You've heard of Wonderland, Graceland, and Finland, but what about Hollywoodland? Well, if you had lived in Los Angeles many decades ago, you probably would have.
While you might imagine that the giant "Hollywood" sign that sits on Mount Lee in the Santa Monica Mountains has always looked the same, when it was erected in 1923, it actually read: "Hollywoodland." Back then, it wasn't meant to symbolize the glamorous world of cinema, but was built as a marketing tool to advertise an upscale real estate development owned by Los Angeles Times publisher Harry Chandler. He and his partners forked over $21,000 USD (worth about $250,000 today) to incorporate 4,000 lights onto the 45-foot-tall (13.7-meter) white block letters that were held up by telephone poles. Every night, the sign would light up in this order: "Holly," "Wood," "Land," and finally, "Hollywoodland."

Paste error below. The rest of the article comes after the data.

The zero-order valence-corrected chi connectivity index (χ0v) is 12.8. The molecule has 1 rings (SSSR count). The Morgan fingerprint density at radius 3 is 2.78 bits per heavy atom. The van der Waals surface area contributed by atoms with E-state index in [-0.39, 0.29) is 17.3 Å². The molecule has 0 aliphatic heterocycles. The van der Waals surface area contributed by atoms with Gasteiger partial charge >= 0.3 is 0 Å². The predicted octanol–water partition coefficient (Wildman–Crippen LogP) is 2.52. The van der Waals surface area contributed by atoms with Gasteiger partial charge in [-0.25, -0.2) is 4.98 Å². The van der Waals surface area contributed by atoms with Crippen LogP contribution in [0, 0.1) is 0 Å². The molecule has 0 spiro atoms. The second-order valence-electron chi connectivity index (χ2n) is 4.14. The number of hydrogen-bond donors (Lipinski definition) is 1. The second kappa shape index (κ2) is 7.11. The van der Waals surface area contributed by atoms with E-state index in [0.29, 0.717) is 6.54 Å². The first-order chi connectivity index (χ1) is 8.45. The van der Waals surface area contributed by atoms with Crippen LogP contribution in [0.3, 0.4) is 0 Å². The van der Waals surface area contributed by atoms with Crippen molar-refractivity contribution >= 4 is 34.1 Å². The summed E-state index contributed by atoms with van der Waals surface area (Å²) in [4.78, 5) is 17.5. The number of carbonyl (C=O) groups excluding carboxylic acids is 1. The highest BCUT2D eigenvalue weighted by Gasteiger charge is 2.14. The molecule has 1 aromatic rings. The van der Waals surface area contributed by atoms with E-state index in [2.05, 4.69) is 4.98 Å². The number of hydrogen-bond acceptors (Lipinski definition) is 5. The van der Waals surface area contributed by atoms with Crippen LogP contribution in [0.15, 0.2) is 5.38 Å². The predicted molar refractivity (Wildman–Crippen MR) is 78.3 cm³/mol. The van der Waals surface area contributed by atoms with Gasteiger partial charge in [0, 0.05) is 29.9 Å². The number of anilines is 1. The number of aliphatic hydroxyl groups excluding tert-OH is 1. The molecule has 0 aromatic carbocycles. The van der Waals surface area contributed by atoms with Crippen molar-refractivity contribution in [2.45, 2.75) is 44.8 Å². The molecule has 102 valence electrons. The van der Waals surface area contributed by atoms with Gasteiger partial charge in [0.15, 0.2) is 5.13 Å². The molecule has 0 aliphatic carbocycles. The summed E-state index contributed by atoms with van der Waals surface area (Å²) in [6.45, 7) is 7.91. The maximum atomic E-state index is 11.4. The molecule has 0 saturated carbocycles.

The sign remained relatively the same until the 1940s, though it slowly deteriorated. In 1949, the Hollywood Chamber of Commerce opted to restore the "Hollywood" part and remove the "Land."
Sign, sign, everywhere a sign:
- The brightly lit "Welcome to Las Vegas" sign was built in 1959 and is now on the National Register of Historic Places; it's ubiquitous in part because it has never been copyrighted.
- Every New Englander knows the giant Citgo sign that has identified Boston since 1965, except for four years in the 1970s, when energy concerns prompted its shut off.
- A giant donut sits atop a little place called Randy's Donuts in Los Angeles; the novelty landmark has appeared in everything from The Simpsons to Iron Man 2.